Taiwan-based solar cell makers have yet to adjust their third-quarter quotes despite a 10% price cut by some first-tier solar module companies in Europe, according to industry sources. Taiwan's cell makers are mostly running at close to full capacity and believe, for them, pricing by China's solar companies is more indicative of the market, the sources said.
Simon Tsuo, chairman of solar cell maker Motech Industry, indicated that supply remains tight at the moment, and no clients have requested lower price quotes. Since most first-tier solar module companies in Europe are Germany based, the price cut is not surprising, he added.
Solar module makers in Germany have lowered third-quarter prices to offset the feed-in-tariff (FIT) slash on July 1, meaning other players on the continent most likely had to follow suit to stay competitive. Solar companies in Germany are expected to be more aggressive overseas to replace a potential demand drop in their home market.
Besides a generous FIT policy, Germany's solar sector also receives strong support from the government such as financing and efficient administrative response, and hence the country's solar companies are some of the most profitable in the world.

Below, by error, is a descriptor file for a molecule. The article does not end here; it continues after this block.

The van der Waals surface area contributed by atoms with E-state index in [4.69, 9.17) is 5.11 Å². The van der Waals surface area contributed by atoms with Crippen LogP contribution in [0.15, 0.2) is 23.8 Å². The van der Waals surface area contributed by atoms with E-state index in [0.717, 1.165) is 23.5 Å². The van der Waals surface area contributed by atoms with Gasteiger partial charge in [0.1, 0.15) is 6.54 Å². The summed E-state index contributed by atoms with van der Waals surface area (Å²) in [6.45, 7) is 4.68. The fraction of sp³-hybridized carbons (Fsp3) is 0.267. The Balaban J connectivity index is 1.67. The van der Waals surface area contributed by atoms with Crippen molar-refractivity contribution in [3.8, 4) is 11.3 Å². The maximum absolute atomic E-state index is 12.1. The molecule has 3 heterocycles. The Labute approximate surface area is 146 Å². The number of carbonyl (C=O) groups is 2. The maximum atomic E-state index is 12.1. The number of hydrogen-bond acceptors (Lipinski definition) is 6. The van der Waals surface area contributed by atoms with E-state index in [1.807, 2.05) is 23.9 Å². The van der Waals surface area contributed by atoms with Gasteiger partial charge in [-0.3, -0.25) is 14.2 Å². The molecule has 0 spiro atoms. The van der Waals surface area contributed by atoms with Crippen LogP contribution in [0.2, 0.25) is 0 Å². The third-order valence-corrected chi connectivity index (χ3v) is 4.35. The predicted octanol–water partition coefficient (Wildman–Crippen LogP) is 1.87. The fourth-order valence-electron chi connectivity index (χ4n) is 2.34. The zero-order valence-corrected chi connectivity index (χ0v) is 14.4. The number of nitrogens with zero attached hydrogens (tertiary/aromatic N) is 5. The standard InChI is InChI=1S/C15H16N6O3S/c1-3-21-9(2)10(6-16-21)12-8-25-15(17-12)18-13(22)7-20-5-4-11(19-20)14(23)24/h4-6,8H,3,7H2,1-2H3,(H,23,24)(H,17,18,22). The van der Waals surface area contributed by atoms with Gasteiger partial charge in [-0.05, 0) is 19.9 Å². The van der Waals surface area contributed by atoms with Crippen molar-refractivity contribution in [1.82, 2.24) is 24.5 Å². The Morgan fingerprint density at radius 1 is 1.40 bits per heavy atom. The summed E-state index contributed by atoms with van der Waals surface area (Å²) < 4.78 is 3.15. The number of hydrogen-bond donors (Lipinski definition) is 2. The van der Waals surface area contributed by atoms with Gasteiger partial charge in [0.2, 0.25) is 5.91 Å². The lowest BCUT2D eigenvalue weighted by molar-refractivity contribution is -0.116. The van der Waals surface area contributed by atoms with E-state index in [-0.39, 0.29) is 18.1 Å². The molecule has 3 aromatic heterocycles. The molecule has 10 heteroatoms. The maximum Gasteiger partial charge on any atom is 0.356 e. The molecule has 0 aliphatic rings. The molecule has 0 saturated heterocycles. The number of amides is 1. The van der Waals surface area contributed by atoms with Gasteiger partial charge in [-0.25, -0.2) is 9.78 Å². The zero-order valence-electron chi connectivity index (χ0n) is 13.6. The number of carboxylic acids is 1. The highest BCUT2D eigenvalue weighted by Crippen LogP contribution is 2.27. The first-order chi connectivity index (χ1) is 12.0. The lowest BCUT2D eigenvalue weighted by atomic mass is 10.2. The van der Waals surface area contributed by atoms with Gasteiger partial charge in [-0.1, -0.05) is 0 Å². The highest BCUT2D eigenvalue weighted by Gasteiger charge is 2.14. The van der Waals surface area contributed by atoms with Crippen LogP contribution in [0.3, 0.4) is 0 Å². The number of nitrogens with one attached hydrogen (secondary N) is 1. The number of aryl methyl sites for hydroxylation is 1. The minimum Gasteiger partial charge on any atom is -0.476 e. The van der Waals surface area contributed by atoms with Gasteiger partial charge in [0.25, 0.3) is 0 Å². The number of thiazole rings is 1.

China-based solar module makers, which also have operations both upstream and down, are expected to soon announce their third-quarter quotes. By then, there will be a more precise direction for wafer, cell and module prices for the second half.
Recently, several first-tier module makers in Europe notified clients that third-quarter quotes will be lowered from the current 1.95 euros (US$2.38) per Watt to 1.73-1.80 euros per Watt. Solar system installers in the region that source modules for their own module vendors reportedly will also reduce prices to 1.50 euros per watt from 1.75-1.80 euros per Watt.
In the first-half of 2010, prices for solar wafers produced by Taiwan and China-based makers saw the biggest jump. For solar cells, Taiwan makers quoted more aggressively compared with their counterparts in China, which caused Taiwan-made modules to rise in price. Module quotes from China and Europe-based companies, on the other hand, have remained relatively stable.
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